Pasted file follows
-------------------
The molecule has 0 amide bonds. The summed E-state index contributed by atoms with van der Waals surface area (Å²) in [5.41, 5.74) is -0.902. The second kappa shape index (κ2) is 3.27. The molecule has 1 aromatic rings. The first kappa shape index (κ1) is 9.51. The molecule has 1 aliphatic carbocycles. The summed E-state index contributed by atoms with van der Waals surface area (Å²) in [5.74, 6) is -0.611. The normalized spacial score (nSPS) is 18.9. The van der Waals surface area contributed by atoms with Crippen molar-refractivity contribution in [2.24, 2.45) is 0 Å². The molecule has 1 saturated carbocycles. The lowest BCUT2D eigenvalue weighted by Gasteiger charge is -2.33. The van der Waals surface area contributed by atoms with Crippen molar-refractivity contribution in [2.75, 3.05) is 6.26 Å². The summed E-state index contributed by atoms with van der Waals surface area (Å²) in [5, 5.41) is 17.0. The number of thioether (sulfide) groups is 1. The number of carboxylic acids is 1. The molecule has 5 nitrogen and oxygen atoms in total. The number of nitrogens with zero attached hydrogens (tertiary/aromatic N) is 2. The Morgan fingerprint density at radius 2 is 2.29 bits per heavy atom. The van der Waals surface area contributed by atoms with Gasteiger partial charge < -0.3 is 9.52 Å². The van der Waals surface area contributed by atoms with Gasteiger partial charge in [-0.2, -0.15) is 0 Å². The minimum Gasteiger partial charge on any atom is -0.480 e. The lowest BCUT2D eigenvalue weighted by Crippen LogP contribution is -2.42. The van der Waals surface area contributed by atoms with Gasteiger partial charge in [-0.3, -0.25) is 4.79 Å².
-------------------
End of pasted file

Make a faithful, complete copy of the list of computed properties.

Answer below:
The molecule has 0 amide bonds. The summed E-state index contributed by atoms with van der Waals surface area (Å²) in [5.41, 5.74) is -0.902. The second kappa shape index (κ2) is 3.27. The molecule has 1 aromatic rings. The first kappa shape index (κ1) is 9.51. The molecule has 1 aliphatic carbocycles. The summed E-state index contributed by atoms with van der Waals surface area (Å²) in [5.74, 6) is -0.611. The normalized spacial score (nSPS) is 18.9. The van der Waals surface area contributed by atoms with Crippen molar-refractivity contribution in [2.24, 2.45) is 0 Å². The molecule has 1 saturated carbocycles. The lowest BCUT2D eigenvalue weighted by Gasteiger charge is -2.33. The van der Waals surface area contributed by atoms with Crippen molar-refractivity contribution in [2.75, 3.05) is 6.26 Å². The summed E-state index contributed by atoms with van der Waals surface area (Å²) in [5, 5.41) is 17.0. The number of thioether (sulfide) groups is 1. The number of carboxylic acids is 1. The molecule has 5 nitrogen and oxygen atoms in total. The number of nitrogens with zero attached hydrogens (tertiary/aromatic N) is 2. The Morgan fingerprint density at radius 2 is 2.29 bits per heavy atom. The van der Waals surface area contributed by atoms with Gasteiger partial charge < -0.3 is 9.52 Å². The van der Waals surface area contributed by atoms with Gasteiger partial charge in [-0.2, -0.15) is 0 Å². The minimum Gasteiger partial charge on any atom is -0.480 e. The lowest BCUT2D eigenvalue weighted by Crippen LogP contribution is -2.42. The van der Waals surface area contributed by atoms with Gasteiger partial charge in [-0.3, -0.25) is 4.79 Å².